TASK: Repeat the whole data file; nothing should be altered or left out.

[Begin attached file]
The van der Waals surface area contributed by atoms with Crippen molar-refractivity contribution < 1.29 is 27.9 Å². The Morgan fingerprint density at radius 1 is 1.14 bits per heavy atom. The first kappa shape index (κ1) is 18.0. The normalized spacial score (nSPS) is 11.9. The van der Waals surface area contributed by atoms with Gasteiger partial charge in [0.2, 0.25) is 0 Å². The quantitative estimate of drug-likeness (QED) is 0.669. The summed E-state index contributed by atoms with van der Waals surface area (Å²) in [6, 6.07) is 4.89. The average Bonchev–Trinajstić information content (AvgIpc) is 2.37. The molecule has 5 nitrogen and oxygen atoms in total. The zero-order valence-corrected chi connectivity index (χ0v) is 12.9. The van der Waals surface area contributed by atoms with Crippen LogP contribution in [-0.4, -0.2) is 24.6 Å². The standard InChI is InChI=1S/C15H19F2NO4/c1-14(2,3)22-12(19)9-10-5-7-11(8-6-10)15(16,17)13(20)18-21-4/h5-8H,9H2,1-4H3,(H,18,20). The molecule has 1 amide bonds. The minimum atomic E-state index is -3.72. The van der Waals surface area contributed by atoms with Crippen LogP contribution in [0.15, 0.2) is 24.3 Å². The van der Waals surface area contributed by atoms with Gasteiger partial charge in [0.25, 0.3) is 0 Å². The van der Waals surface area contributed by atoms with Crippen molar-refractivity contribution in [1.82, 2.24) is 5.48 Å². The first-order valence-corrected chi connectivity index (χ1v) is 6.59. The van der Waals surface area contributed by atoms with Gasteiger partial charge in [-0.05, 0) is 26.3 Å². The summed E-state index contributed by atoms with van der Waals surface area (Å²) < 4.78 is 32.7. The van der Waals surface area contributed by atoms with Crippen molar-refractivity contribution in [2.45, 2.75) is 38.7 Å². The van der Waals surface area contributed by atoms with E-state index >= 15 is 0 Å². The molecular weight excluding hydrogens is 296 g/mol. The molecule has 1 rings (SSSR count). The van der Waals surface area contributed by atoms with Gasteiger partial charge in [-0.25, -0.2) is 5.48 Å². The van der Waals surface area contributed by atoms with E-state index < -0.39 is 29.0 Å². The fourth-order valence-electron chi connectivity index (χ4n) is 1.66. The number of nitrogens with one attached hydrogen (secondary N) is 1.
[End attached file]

The van der Waals surface area contributed by atoms with Crippen molar-refractivity contribution < 1.29 is 27.9 Å². The Morgan fingerprint density at radius 1 is 1.14 bits per heavy atom. The first kappa shape index (κ1) is 18.0. The normalized spacial score (nSPS) is 11.9. The van der Waals surface area contributed by atoms with Gasteiger partial charge in [0.2, 0.25) is 0 Å². The quantitative estimate of drug-likeness (QED) is 0.669. The summed E-state index contributed by atoms with van der Waals surface area (Å²) in [6, 6.07) is 4.89. The average Bonchev–Trinajstić information content (AvgIpc) is 2.37. The molecule has 5 nitrogen and oxygen atoms in total. The zero-order valence-corrected chi connectivity index (χ0v) is 12.9. The van der Waals surface area contributed by atoms with Crippen LogP contribution in [-0.4, -0.2) is 24.6 Å². The standard InChI is InChI=1S/C15H19F2NO4/c1-14(2,3)22-12(19)9-10-5-7-11(8-6-10)15(16,17)13(20)18-21-4/h5-8H,9H2,1-4H3,(H,18,20). The molecule has 1 amide bonds. The minimum atomic E-state index is -3.72. The van der Waals surface area contributed by atoms with Crippen LogP contribution in [0.15, 0.2) is 24.3 Å². The van der Waals surface area contributed by atoms with Gasteiger partial charge in [0.25, 0.3) is 0 Å². The van der Waals surface area contributed by atoms with Crippen molar-refractivity contribution in [1.82, 2.24) is 5.48 Å². The first-order valence-corrected chi connectivity index (χ1v) is 6.59. The van der Waals surface area contributed by atoms with Gasteiger partial charge in [-0.05, 0) is 26.3 Å². The summed E-state index contributed by atoms with van der Waals surface area (Å²) < 4.78 is 32.7. The van der Waals surface area contributed by atoms with Crippen molar-refractivity contribution in [2.45, 2.75) is 38.7 Å². The van der Waals surface area contributed by atoms with E-state index >= 15 is 0 Å². The molecular weight excluding hydrogens is 296 g/mol. The molecule has 1 rings (SSSR count). The van der Waals surface area contributed by atoms with Gasteiger partial charge in [-0.25, -0.2) is 5.48 Å². The van der Waals surface area contributed by atoms with E-state index < -0.39 is 29.0 Å². The fourth-order valence-electron chi connectivity index (χ4n) is 1.66. The number of nitrogens with one attached hydrogen (secondary N) is 1.